By Kanishka Singh
WASHINGTON (Reuters) – The Republican-led U.S. House of Representatives Financial Services Committee on Wednesday sent a letter to the Securities and Exchange Commission, seeking a briefing on a fake post on the SEC’s X social media account a day earlier.
WHY IT IS IMPORTANT
The U.S. securities regulator said someone briefly accessed its X, formerly called Twitter, account on Tuesday and posted a fake message saying it had approved exchange traded funds (ETF) for bitcoin, a move eagerly awaited by the crypto industry.
The SEC eventually on Wednesday approved the first U.S.-listed ETFs to track bitcoin.
“To better understand how this breach occurred and how the SEC will ensure it cannot happen again, please provide a briefing to Committee staff no later than January 17, 2024,” the panel said in its letter to SEC Chair Gary Gensler on Wednesday.
X said on Tuesday that the SEC’s account was compromised and did not have two-factor authentication enabled at that time. The social media site also said the hack was not due to any breach of X’s systems, citing a preliminary investigation.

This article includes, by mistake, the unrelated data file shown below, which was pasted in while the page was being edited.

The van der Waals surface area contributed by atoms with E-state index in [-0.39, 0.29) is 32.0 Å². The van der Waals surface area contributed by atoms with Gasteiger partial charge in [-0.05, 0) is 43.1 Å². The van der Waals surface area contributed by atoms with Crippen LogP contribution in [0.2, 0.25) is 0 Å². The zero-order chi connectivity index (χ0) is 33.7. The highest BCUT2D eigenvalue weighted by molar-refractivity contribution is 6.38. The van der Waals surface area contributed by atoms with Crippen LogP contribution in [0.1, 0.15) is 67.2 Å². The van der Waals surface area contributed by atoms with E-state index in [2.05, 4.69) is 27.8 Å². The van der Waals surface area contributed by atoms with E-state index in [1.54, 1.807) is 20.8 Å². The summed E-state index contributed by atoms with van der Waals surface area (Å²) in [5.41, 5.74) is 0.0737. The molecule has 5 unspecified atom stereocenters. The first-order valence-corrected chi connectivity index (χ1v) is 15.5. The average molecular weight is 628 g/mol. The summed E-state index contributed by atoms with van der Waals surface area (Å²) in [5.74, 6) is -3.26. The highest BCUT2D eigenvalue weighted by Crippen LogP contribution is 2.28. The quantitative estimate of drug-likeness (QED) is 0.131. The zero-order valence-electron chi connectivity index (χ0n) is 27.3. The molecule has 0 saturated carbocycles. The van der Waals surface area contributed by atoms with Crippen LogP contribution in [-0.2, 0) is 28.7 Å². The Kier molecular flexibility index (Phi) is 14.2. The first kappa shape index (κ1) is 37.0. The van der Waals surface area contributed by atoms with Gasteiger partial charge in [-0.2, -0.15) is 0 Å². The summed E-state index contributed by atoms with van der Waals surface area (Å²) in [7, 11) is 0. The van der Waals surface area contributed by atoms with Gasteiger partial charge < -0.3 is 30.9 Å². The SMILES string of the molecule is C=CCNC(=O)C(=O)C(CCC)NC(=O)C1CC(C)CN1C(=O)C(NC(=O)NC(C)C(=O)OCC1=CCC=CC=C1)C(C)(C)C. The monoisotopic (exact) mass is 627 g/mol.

“This failure is unacceptable, and it is disturbing that your agency could not even meet the standard you require of private industry,” the letter on Wednesday added.
The unauthorized post said the SEC had granted approval for bitcoin ETFs on all registered national securities exchanges and included a picture purporting to quote Gensler. The price of bitcoin rose after the post.
U.S. authorities including the Federal Bureau of Investigation were probing the fake post.
The SEC quickly disavowed and deleted the post and X later said the account was compromised because of an “unidentified individual” obtaining control of a phone number.
(Reporting by Kanishka Singh in Washington; Editing by Chris Reese and Richard Chang)